Earlier this week, as indigenous leaders from around the globe gathered for the United Nations World Conference on Indigenous Peoples, at least four delegates from Russia were blocked from leaving the country.
The delegates — representing indigenous people from the vast Arctic, Siberia, Russia’s Far East and the recently annexed territory of Crimea — all faced attempts to prevent them from attending the high-level meeting in New York on Sept. 22 and 23.
Valentina Sovkina, chairwoman of the Sami Parliament in the extreme northwest of Russia, was temporarily blocked from departing the Murmansk region when her car’s tires were punctured and later when police stopped her taxi three times as she attempted to drive to Norway. She was eventually able to reach New York.
Outside the Crimean town of Simferopol on Sept. 18, scholar and Tatar assembly member Nadir Bekir wasn’t so lucky. As he tried to reach Kiev, the minibus he rode in was stopped. Four masked assailants robbed him of his passport and cellphone.
The same day, far to the north, indigenous-rights leader Rodion Sulyandziga, director of the Center for the Support of Indigenous Peoples, was stopped at Moscow’s Sheremetyevo Airport and prevented from boarding a plane to New York on grounds that his passport was missing a page and was therefore invalid.
A day later, at the same airport, authorities stopped Anna Naykanchina, formerly a member of the U.N. Permanent Forum on Indigenous Issues, in a similar manner.
For Sulyandziga, conflict with Russian authorities is not new. In 2012, while he was vice president of the Russian Association of Indigenous Peoples of the North (RAIPON), the group was temporarily forced to close down and faced intense government scrutiny.
Two days before his passport hearing, Sulyandziga spoke to Al Jazeera America from his Moscow office by Skype.
Jon Letman: Before going to the Sheremetyevo Airport, did you have any indication something like this would happen?
Rodion Sulyandziga: No. I already had checked in, I had my boarding pass … My last step was to go through customs.
So no indication there would be trouble?
No. Of course, I was waiting for some kind of provocation for the last two years because — it’s a long story — of my relations and RAIPON and so on. This was so unpredictable at the last minute.
But nobody tried to threaten you physically?
No, no, no.
You had to wait while the authorities took your passport to inspect it?
Yes, that lasted 15 minutes. I was asked to go outside of the [passport control line], waiting in the hall, and then an officer came to inform me.
What did he say exactly?
That my passport was not valid because there was one page missing.
Did he give you the passport?
He showed me one of the pages — page 31–32 — was very neatly cut by someone. Then I was invited into a separate room, where I spent more than two hours. I rejected signing any kind of explanation that I agree my passport is invalid. Finally they submitted my protocol of my passport retention. I signed the protocol, and they appointed the next hearing on the 26th of September.
[Sulyandziga’s cellphone rings, and he takes the call, from the U.N.’s Office of the High Commissioner for Human Rights in Geneva.]
I just confirmed that the Office of the High Commission of Human Rights will be dealing with my case.
In dealing with your case, what do you expect they would do?
It’s a special rapporteur on human rights defenders. I believe they would like to have more information, and then they can approach the Russian Federation.
What do you expect on Sept. 26?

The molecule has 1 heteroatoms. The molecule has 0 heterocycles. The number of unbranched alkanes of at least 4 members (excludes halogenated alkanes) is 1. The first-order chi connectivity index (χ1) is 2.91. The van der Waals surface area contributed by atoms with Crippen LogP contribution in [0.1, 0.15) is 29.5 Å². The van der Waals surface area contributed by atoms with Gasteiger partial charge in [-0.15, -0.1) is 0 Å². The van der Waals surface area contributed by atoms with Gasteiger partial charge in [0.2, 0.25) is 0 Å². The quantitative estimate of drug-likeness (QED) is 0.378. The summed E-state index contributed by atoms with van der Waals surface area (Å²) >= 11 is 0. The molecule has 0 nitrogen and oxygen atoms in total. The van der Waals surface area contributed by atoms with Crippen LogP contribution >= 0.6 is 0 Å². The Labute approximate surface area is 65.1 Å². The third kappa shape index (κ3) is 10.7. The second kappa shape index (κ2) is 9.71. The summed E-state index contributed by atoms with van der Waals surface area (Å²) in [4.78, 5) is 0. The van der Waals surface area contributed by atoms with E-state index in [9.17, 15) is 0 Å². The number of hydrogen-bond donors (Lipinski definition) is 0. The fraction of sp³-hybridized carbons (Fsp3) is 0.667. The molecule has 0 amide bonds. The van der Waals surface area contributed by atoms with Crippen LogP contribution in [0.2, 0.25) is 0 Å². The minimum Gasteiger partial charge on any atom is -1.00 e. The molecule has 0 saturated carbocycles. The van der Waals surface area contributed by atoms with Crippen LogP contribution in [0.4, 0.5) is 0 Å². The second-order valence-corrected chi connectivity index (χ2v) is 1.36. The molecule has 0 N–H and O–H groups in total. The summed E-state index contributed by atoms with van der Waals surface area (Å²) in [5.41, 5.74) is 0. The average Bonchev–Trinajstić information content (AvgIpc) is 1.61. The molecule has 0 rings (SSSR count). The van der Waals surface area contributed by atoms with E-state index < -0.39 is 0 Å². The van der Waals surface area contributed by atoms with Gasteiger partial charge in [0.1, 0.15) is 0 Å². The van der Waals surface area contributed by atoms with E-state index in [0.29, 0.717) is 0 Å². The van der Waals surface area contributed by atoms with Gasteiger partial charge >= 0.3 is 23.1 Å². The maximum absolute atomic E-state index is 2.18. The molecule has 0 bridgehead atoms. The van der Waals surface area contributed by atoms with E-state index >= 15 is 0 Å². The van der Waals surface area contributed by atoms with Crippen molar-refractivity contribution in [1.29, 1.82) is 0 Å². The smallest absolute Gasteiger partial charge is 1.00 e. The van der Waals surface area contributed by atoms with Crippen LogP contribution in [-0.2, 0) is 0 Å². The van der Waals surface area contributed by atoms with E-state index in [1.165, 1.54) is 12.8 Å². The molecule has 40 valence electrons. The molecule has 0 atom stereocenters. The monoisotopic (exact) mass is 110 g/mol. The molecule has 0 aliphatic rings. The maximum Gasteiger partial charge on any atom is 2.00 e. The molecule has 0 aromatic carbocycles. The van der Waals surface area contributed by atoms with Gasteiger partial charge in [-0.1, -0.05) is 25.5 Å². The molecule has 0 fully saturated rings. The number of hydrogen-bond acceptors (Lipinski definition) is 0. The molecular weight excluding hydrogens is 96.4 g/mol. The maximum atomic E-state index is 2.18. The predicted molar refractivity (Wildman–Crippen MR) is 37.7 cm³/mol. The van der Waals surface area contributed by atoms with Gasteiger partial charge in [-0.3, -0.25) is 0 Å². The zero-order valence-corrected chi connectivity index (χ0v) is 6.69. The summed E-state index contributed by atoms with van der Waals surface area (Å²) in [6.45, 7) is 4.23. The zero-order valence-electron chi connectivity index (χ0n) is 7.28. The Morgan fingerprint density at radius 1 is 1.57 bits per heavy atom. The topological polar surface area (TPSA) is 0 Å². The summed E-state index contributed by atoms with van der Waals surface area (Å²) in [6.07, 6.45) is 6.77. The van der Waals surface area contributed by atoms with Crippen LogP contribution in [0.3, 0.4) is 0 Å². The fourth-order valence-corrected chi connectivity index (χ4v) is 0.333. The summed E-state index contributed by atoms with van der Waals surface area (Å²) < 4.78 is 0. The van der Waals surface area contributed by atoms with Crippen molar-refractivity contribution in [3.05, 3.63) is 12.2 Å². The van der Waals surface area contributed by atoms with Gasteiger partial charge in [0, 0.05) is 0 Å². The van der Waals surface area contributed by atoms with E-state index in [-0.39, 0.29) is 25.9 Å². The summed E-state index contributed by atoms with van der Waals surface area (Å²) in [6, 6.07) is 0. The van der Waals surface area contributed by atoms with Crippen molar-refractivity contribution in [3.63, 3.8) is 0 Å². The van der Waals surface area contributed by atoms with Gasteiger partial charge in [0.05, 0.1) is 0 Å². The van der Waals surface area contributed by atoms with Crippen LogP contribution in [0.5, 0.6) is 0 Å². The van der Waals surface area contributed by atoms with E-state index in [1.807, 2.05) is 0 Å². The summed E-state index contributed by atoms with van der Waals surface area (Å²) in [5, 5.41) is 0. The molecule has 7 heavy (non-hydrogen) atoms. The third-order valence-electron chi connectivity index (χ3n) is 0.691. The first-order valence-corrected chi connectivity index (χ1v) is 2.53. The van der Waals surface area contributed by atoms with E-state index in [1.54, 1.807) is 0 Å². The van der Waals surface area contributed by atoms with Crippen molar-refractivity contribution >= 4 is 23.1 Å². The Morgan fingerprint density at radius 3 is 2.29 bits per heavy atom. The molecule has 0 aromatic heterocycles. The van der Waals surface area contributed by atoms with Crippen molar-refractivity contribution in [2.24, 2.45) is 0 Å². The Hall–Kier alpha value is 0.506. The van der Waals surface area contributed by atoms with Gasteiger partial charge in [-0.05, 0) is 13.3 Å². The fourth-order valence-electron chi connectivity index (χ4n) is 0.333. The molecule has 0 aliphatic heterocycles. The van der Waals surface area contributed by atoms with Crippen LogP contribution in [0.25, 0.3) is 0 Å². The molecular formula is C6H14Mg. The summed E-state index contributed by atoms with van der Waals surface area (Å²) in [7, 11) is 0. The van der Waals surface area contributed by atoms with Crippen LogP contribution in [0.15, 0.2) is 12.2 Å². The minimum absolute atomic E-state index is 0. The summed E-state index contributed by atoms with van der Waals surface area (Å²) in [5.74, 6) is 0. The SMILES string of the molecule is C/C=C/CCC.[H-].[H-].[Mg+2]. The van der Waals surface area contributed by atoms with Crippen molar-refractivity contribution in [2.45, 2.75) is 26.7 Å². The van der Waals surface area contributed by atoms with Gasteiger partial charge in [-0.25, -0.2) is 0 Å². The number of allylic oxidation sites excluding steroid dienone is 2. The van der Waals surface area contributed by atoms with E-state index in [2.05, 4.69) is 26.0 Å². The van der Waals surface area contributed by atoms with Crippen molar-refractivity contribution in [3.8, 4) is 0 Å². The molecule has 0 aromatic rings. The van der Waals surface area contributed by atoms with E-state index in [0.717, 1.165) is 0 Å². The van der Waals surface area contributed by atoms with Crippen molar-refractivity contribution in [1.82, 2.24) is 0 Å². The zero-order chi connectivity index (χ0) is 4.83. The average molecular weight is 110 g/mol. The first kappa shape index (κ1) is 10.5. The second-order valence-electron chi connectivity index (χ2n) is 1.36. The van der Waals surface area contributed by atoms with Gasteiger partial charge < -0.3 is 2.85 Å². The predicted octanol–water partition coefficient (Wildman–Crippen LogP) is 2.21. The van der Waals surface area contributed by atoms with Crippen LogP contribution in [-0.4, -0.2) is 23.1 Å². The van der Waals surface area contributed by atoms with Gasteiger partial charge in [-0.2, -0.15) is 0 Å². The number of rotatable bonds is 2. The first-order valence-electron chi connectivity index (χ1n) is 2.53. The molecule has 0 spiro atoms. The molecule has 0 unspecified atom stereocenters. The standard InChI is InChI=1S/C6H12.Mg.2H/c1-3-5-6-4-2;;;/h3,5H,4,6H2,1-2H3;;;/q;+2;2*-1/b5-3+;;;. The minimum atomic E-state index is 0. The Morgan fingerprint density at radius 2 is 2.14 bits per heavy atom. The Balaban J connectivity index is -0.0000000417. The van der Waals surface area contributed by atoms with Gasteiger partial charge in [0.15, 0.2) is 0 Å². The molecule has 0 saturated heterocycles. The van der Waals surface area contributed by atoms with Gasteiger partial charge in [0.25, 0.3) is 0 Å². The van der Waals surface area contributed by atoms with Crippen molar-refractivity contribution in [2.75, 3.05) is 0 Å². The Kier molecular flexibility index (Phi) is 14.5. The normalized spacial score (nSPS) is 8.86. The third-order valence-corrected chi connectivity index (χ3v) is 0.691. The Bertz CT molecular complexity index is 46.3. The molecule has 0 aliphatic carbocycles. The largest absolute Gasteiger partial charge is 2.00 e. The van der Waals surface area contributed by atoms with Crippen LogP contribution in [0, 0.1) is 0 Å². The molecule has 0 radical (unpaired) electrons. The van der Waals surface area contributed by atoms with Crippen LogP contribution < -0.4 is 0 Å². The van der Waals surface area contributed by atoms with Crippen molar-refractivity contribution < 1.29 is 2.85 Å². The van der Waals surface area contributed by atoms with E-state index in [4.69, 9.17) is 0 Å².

I am invited to Sheremetyevo Airport by the FSB (Federal Security Service) for, let’s say, a preliminary hearing. They should make a decision on what kind of case they will investigate against me. I hope that it will be an administrative case.
What would that mean?
It’s just a penalty up to 5,000 rubles (about $129) for damaging an official document like a passport. [He laughs sardonically.]
Did you confront the officials about damaging your passport?
Yes, of course. I told them, “I am in my good health, and I’m going to my flight. Do you think that I would damage my passport before my flight? Do you believe [that]?” But you know, they are officers, so they just keep their mask on.
What do you think is the relationship between what happened to you and what has happened to the other three indigenous-rights leaders who were also stopped, harassed and prevented from leaving Russia?
It’s one well-planned action. It’s not only my case. That’s why we have to fight. Because of collective human rights.
Who exactly is behind this and why do they want to stop you?
Well, of course I think it’s the Federal Security Service. I cannot prove it, but you know, it happened at customs, at the passport [control].
Why would it be afraid of your going to New York?
That is the main issue I would like to know. Of course, it’s indigenous people’s rights. It’s the exploitation of natural resources. It’s land rights. It’s the industrial development of Siberia and Arctic. It’s a complex issue, but it’s a usual issue.
How high up in the government do you think this goes?
We have only one government — one strong government. I think it’s quite a coordinated action. It’s quite hard to believe, but it has happened, so we should be prepared for all kinds of scenarios.
In the near term, if a best-case scenario would be an administrative fine, what would be a worst-case scenario?
Well, to convert the case into some kind of criminal [case] or something more serious like an attempt to cross the border illegally or something like this. There are too many ways [it could go]. After the 26th, there will be more clarity.
Is there anything else you want to say?
I need solidarity. I already announced my domestic and international campaign. I have to protect my own rights and not only my rights but people’s rights. That is my strong message.
Sulyandziga’s comments were edited for clarity and length.